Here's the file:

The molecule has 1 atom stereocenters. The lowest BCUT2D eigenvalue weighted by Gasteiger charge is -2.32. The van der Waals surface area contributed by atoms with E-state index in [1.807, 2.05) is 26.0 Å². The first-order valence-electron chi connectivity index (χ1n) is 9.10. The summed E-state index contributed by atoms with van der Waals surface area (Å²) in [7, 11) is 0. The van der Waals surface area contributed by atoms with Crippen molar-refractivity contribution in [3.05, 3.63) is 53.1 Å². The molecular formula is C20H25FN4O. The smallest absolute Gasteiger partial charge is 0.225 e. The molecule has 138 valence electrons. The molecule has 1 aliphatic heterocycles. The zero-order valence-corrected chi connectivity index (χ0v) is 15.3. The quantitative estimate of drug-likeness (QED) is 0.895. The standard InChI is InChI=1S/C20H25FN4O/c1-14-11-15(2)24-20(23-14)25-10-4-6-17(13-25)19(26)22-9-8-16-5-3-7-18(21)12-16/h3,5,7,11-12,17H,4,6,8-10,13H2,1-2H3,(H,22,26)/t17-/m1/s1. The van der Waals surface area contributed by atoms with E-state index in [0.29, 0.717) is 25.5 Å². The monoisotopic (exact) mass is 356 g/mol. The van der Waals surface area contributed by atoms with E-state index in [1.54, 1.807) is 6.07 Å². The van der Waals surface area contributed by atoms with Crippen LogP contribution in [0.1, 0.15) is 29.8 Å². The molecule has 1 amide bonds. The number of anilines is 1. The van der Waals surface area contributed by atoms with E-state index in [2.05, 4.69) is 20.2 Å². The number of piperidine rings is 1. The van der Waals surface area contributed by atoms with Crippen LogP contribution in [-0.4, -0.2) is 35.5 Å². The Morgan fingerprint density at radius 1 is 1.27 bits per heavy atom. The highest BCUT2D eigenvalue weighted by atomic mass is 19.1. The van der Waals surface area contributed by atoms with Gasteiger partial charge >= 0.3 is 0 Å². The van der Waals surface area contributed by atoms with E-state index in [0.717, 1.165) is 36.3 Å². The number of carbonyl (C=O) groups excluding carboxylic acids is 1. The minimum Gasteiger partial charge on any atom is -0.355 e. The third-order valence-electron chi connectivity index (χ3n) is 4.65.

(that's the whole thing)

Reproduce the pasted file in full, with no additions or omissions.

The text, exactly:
The molecule has 1 atom stereocenters. The lowest BCUT2D eigenvalue weighted by Gasteiger charge is -2.32. The van der Waals surface area contributed by atoms with E-state index in [1.807, 2.05) is 26.0 Å². The first-order valence-electron chi connectivity index (χ1n) is 9.10. The summed E-state index contributed by atoms with van der Waals surface area (Å²) in [7, 11) is 0. The van der Waals surface area contributed by atoms with Crippen molar-refractivity contribution in [3.05, 3.63) is 53.1 Å². The molecular formula is C20H25FN4O. The smallest absolute Gasteiger partial charge is 0.225 e. The molecule has 138 valence electrons. The molecule has 1 aliphatic heterocycles. The zero-order valence-corrected chi connectivity index (χ0v) is 15.3. The quantitative estimate of drug-likeness (QED) is 0.895. The standard InChI is InChI=1S/C20H25FN4O/c1-14-11-15(2)24-20(23-14)25-10-4-6-17(13-25)19(26)22-9-8-16-5-3-7-18(21)12-16/h3,5,7,11-12,17H,4,6,8-10,13H2,1-2H3,(H,22,26)/t17-/m1/s1. The van der Waals surface area contributed by atoms with E-state index in [0.29, 0.717) is 25.5 Å². The monoisotopic (exact) mass is 356 g/mol. The van der Waals surface area contributed by atoms with E-state index in [1.54, 1.807) is 6.07 Å². The van der Waals surface area contributed by atoms with Crippen LogP contribution in [0.1, 0.15) is 29.8 Å². The molecule has 1 amide bonds. The number of anilines is 1. The van der Waals surface area contributed by atoms with E-state index in [2.05, 4.69) is 20.2 Å². The number of piperidine rings is 1. The van der Waals surface area contributed by atoms with Crippen LogP contribution in [-0.4, -0.2) is 35.5 Å². The Morgan fingerprint density at radius 1 is 1.27 bits per heavy atom. The highest BCUT2D eigenvalue weighted by atomic mass is 19.1. The van der Waals surface area contributed by atoms with Gasteiger partial charge >= 0.3 is 0 Å². The van der Waals surface area contributed by atoms with E-state index in [0.717, 1.165) is 36.3 Å². The number of carbonyl (C=O) groups excluding carboxylic acids is 1. The minimum Gasteiger partial charge on any atom is -0.355 e. The third-order valence-electron chi connectivity index (χ3n) is 4.65.